I think the FCC intends on auctioning off the old TV frequencies, and most of the frequencies will be used by private companies for digital transmissions.

      It's doubtful that your analog radio will work with any of the old TV frequencies anymore.
    • Not Useless (Score:2, Interesting)

      by Anonymous Coward
      It will still receive AM
      It will still receive FM
      It will still receive NOAA Weather Channels
      It will still recharge your cell phone
      It will still recharge AA batteries
      It will still function as a flashlight

      That's an odd definition of 'useless'.
  • Emergency (Score:5, Insightful)

    by pete-classic (75983) <hutnick@gmail.com> on Wednesday September 21, 2005 @12:47PM (#13615221) Homepage Journal
    If you're charging your iPod you aren't having a fucking emergency.

    A radio could be quite useful, but not nearly as useful as a couple of cases of bottled water.

    -Peter
    • If you're charging your iPod you aren't having a fucking emergency.

      I actually can imagine a few circumstances where having an iPod could be important. If you have language lessons on the iPod, and are travelling to a variety of foreign countries, you may be able to quickly consult the language tapes for the local country as a refresher to figure out how to say, "my hair has become a fiery thing. I shall need water to respectfully make it less so."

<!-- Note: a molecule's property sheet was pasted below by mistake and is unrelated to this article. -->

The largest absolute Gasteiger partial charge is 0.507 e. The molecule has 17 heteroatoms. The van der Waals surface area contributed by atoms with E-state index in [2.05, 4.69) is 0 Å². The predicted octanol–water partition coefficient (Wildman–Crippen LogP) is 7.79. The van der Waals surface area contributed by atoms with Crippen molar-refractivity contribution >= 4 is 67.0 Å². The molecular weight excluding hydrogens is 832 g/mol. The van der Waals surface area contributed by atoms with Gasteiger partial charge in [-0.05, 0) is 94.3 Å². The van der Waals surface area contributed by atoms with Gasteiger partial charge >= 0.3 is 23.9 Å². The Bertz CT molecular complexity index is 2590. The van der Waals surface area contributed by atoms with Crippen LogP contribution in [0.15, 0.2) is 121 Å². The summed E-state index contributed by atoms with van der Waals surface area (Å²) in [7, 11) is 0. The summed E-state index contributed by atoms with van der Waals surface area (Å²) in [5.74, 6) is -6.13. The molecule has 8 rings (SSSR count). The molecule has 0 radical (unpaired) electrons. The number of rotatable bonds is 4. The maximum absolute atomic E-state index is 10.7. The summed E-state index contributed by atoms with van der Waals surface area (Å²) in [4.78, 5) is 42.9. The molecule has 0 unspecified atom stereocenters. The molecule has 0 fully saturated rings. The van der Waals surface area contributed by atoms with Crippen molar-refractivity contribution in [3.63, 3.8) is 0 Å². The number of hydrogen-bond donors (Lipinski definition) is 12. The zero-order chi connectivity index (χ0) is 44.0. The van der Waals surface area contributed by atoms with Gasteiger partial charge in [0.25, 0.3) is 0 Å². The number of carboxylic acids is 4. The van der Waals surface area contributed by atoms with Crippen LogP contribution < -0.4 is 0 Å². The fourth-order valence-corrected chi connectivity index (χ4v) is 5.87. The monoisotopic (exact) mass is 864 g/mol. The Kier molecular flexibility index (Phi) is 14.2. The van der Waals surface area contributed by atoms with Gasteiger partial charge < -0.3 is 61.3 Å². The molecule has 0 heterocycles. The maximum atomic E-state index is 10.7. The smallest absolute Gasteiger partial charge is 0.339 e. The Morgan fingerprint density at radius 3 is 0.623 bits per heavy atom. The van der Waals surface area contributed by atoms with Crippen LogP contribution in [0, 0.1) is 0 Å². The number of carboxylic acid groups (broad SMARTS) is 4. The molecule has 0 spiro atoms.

Past that, if you have Linux on the iPod, you may use it

    • Re:Emergency (Score:3, Informative)

      by dr_dank (472072)
      A radio could be quite useful, but not nearly as useful as a couple of cases of bottled water.

      If the situation is properly run, not like the NOLA fiasco, the radio could prove to be more useful, directing you to shelters, food/water canteens, and evacuation points. You can't get all that from a bottle of water.
    • "If you're charging your iPod you aren't having a fucking emergency."

      It could be useful for keeping a child quiet and calm*... or at least prevent them from wanting to explore as much. Hell, it could be useful for keeping an adult calm if there's nothing else to do.

      * A splitter can let two kids listen, if there's two sets of headphones.
    • Re:Emergency (Score:3, Insightful)

      by lilmouse (310335)

      If you're charging your iPod you aren't having a fucking emergency.

      No, but when you're sitting around for a week in the Superdome waiting for evactuaion (sorry, did I say a week, I mean longer :-P ), it'd be pretty damn nice to listen to something besides misery.

      Unless you're one of those who believe people should get all their inspiration from praying or singing gospels, then you've got to worry about feeding the spirit in some way as well. I'd rather have a hand-cranked laptop for playing CS, but that's

  • by katana (122232) on Wednesday September 21, 2005 @12:49PM (#13615233) Homepage
    A hand-cranked device that could produce 3-5 days of food and water would probably be popular.
  • by salzbrot (314893) on Wednesday September 21, 2005 @12:49PM (#13615235)
    [...]these gadgets could be rendered useless 'should the communications infrastructure itself go down.'